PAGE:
I will play a bit of a contrarian here. I live in the Maryland suburbs and I’ve noticed that a lot of the new housing over the last 5 years has been for over 55 residents. This was done to limit the impact on schools and other infrastructure. Most of these communities are condominium type buildings, several stories tall and often house 15 to 20 households per building and there are clusters of a dozen or so buildings. I have mixed emotions about these but a lot of folks when they get close to retirement age, they don’t want to keep up single family homes. They move out of single family homes making room for younger families where a yard is more important. The ones that are the most successful are the ones which are co-located with a strip type shopping center for groceries, prescriptions and some household items as well as a few restaurants. That by itself reduces the amount of driving even if residents are not retired yet. These places by the way are not cheap and most people probably spend 60-70 percent of the proceeds of they single family residence they sold to be able to afford to buy these condos and then they have condo fees to pay as well. If I had one desire for these types of places is that they could also be co-located with a park or undeveloped wilderness areas for people who want to get out and walk for exercise. So done right, these can be a good thing.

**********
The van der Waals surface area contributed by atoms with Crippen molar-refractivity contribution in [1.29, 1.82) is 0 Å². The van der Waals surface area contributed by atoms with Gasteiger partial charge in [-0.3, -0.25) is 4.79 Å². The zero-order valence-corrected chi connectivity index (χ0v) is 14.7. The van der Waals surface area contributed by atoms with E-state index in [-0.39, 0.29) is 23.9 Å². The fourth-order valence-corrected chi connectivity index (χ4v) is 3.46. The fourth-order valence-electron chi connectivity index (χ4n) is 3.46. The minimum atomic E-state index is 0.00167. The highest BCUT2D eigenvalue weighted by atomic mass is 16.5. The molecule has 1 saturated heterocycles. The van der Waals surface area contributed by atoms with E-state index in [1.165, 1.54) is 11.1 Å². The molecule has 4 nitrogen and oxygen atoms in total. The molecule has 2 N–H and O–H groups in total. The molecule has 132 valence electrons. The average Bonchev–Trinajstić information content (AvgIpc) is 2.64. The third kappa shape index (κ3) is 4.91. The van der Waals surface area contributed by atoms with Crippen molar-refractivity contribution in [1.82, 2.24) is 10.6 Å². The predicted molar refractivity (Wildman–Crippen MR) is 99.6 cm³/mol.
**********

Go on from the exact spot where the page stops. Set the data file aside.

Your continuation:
• Dena says:

      You are missing the point. If a person wants to live in a condo or an apartment, more power to them. The problem is when the government makes the decision for us. My starter house was a condo because it was all I could afford. I wouldn’t have bought it if it didn’t fit a need however it was not what I really wanted.
      I have a aunt who at 90+ just sold her house an moved into a retirement village and couldn’t be happier. There is a reason for each form of housing as long as the free market decides.


  3. Dena says:

    After living in Orange County CA for almost 40 years I can state that high density housing is not the solution to reducing travel time. When two people live together and both work, the location of housing is a compromise between the two work locations. I also had jobs that I held for as little as a year and even though it was over 10 miles to work, it wasn’t worth moving. As for public transportation, when it take 2-3 hours in order to get to work on public transportation, you drive.
    The secondary factor is the example of what high density housing did when LBJ used it as part of his great society program. The buildings became centers of drug dealing,crime and vandalism. The government has finally admitted the high rises for the poor were a big mistake and are taking them down faster than they put them up. There is something about owing your own property that makes you want to take good care of it.